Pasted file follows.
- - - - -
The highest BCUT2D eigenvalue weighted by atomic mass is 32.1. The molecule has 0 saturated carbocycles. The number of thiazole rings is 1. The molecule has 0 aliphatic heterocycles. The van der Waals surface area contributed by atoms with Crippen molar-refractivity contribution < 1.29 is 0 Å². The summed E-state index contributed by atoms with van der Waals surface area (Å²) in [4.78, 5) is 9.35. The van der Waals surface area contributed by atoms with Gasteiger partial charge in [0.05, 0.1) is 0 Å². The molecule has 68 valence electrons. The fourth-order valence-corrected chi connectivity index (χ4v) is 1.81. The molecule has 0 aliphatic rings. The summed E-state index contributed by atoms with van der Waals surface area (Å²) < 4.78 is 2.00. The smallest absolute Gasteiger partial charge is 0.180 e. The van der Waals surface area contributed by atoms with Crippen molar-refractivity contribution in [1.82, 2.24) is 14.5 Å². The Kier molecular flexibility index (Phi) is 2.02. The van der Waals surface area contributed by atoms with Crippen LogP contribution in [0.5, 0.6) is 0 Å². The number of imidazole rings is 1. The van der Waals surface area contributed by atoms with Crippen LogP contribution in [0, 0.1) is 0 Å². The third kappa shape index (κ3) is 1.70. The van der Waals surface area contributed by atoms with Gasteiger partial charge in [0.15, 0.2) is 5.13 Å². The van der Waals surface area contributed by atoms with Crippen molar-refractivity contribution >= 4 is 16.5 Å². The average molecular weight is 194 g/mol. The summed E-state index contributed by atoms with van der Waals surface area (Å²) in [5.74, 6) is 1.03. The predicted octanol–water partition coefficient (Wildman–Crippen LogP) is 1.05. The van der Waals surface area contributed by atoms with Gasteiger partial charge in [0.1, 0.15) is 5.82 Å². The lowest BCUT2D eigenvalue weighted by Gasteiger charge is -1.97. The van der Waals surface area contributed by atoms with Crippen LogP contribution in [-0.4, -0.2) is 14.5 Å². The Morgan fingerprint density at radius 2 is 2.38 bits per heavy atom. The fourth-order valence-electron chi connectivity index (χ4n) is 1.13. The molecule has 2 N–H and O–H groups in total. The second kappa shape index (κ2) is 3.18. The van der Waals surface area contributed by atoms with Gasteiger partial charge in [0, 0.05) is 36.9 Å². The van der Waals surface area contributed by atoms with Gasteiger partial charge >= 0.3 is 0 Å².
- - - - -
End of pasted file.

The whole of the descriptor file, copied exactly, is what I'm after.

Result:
The highest BCUT2D eigenvalue weighted by atomic mass is 32.1. The molecule has 0 saturated carbocycles. The number of thiazole rings is 1. The molecule has 0 aliphatic heterocycles. The van der Waals surface area contributed by atoms with Crippen molar-refractivity contribution < 1.29 is 0 Å². The summed E-state index contributed by atoms with van der Waals surface area (Å²) in [4.78, 5) is 9.35. The van der Waals surface area contributed by atoms with Gasteiger partial charge in [0.05, 0.1) is 0 Å². The molecule has 68 valence electrons. The fourth-order valence-corrected chi connectivity index (χ4v) is 1.81. The molecule has 0 aliphatic rings. The summed E-state index contributed by atoms with van der Waals surface area (Å²) < 4.78 is 2.00. The smallest absolute Gasteiger partial charge is 0.180 e. The van der Waals surface area contributed by atoms with Crippen molar-refractivity contribution in [1.82, 2.24) is 14.5 Å². The Kier molecular flexibility index (Phi) is 2.02. The van der Waals surface area contributed by atoms with Crippen LogP contribution in [0.5, 0.6) is 0 Å². The number of imidazole rings is 1. The van der Waals surface area contributed by atoms with Crippen LogP contribution in [0, 0.1) is 0 Å². The third kappa shape index (κ3) is 1.70. The van der Waals surface area contributed by atoms with Gasteiger partial charge in [0.15, 0.2) is 5.13 Å². The van der Waals surface area contributed by atoms with Crippen molar-refractivity contribution >= 4 is 16.5 Å². The average molecular weight is 194 g/mol. The summed E-state index contributed by atoms with van der Waals surface area (Å²) in [5.74, 6) is 1.03. The predicted octanol–water partition coefficient (Wildman–Crippen LogP) is 1.05. The van der Waals surface area contributed by atoms with Gasteiger partial charge in [0.1, 0.15) is 5.82 Å². The lowest BCUT2D eigenvalue weighted by Gasteiger charge is -1.97. The van der Waals surface area contributed by atoms with Crippen LogP contribution in [-0.4, -0.2) is 14.5 Å². The Morgan fingerprint density at radius 2 is 2.38 bits per heavy atom. The fourth-order valence-electron chi connectivity index (χ4n) is 1.13. The molecule has 2 N–H and O–H groups in total. The second kappa shape index (κ2) is 3.18. The van der Waals surface area contributed by atoms with Gasteiger partial charge in [0, 0.05) is 36.9 Å². The van der Waals surface area contributed by atoms with Gasteiger partial charge >= 0.3 is 0 Å².